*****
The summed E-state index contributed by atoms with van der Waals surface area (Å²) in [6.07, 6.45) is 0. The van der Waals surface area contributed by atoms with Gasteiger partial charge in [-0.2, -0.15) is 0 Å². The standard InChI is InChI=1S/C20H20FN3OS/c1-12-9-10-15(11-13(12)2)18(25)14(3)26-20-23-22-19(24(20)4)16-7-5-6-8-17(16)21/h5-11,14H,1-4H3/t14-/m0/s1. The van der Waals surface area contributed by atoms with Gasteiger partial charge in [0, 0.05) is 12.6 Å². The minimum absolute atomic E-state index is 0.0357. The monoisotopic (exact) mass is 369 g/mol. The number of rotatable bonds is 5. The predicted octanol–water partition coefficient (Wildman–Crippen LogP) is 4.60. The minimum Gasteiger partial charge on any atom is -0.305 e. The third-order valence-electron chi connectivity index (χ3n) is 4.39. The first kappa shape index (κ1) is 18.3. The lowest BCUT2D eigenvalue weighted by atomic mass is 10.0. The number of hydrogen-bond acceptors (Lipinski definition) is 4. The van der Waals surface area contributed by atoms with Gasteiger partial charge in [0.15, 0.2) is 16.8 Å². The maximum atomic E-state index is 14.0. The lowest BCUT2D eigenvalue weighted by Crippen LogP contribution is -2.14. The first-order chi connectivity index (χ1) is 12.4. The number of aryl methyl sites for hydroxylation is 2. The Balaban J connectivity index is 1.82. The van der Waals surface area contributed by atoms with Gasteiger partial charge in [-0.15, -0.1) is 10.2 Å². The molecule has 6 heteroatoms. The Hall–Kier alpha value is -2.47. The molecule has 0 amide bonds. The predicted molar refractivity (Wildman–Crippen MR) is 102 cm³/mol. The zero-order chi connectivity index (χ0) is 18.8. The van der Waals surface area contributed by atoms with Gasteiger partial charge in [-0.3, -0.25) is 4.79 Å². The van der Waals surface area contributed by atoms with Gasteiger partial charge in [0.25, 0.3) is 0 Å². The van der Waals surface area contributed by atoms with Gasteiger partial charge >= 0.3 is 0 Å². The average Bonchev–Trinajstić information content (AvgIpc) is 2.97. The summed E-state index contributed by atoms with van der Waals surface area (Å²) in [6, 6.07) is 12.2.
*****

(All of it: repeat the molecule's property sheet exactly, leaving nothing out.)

The summed E-state index contributed by atoms with van der Waals surface area (Å²) in [6.07, 6.45) is 0. The van der Waals surface area contributed by atoms with Gasteiger partial charge in [-0.2, -0.15) is 0 Å². The standard InChI is InChI=1S/C20H20FN3OS/c1-12-9-10-15(11-13(12)2)18(25)14(3)26-20-23-22-19(24(20)4)16-7-5-6-8-17(16)21/h5-11,14H,1-4H3/t14-/m0/s1. The van der Waals surface area contributed by atoms with Gasteiger partial charge in [0, 0.05) is 12.6 Å². The minimum absolute atomic E-state index is 0.0357. The monoisotopic (exact) mass is 369 g/mol. The number of rotatable bonds is 5. The predicted octanol–water partition coefficient (Wildman–Crippen LogP) is 4.60. The minimum Gasteiger partial charge on any atom is -0.305 e. The third-order valence-electron chi connectivity index (χ3n) is 4.39. The first kappa shape index (κ1) is 18.3. The lowest BCUT2D eigenvalue weighted by atomic mass is 10.0. The number of hydrogen-bond acceptors (Lipinski definition) is 4. The van der Waals surface area contributed by atoms with Gasteiger partial charge in [0.15, 0.2) is 16.8 Å². The maximum atomic E-state index is 14.0. The lowest BCUT2D eigenvalue weighted by Crippen LogP contribution is -2.14. The first-order chi connectivity index (χ1) is 12.4. The number of aryl methyl sites for hydroxylation is 2. The Balaban J connectivity index is 1.82. The van der Waals surface area contributed by atoms with Gasteiger partial charge in [-0.15, -0.1) is 10.2 Å². The molecule has 6 heteroatoms. The Hall–Kier alpha value is -2.47. The molecule has 0 amide bonds. The predicted molar refractivity (Wildman–Crippen MR) is 102 cm³/mol. The zero-order chi connectivity index (χ0) is 18.8. The van der Waals surface area contributed by atoms with Gasteiger partial charge in [-0.3, -0.25) is 4.79 Å². The van der Waals surface area contributed by atoms with Gasteiger partial charge in [0.25, 0.3) is 0 Å². The van der Waals surface area contributed by atoms with Gasteiger partial charge >= 0.3 is 0 Å². The average Bonchev–Trinajstić information content (AvgIpc) is 2.97. The summed E-state index contributed by atoms with van der Waals surface area (Å²) in [6, 6.07) is 12.2.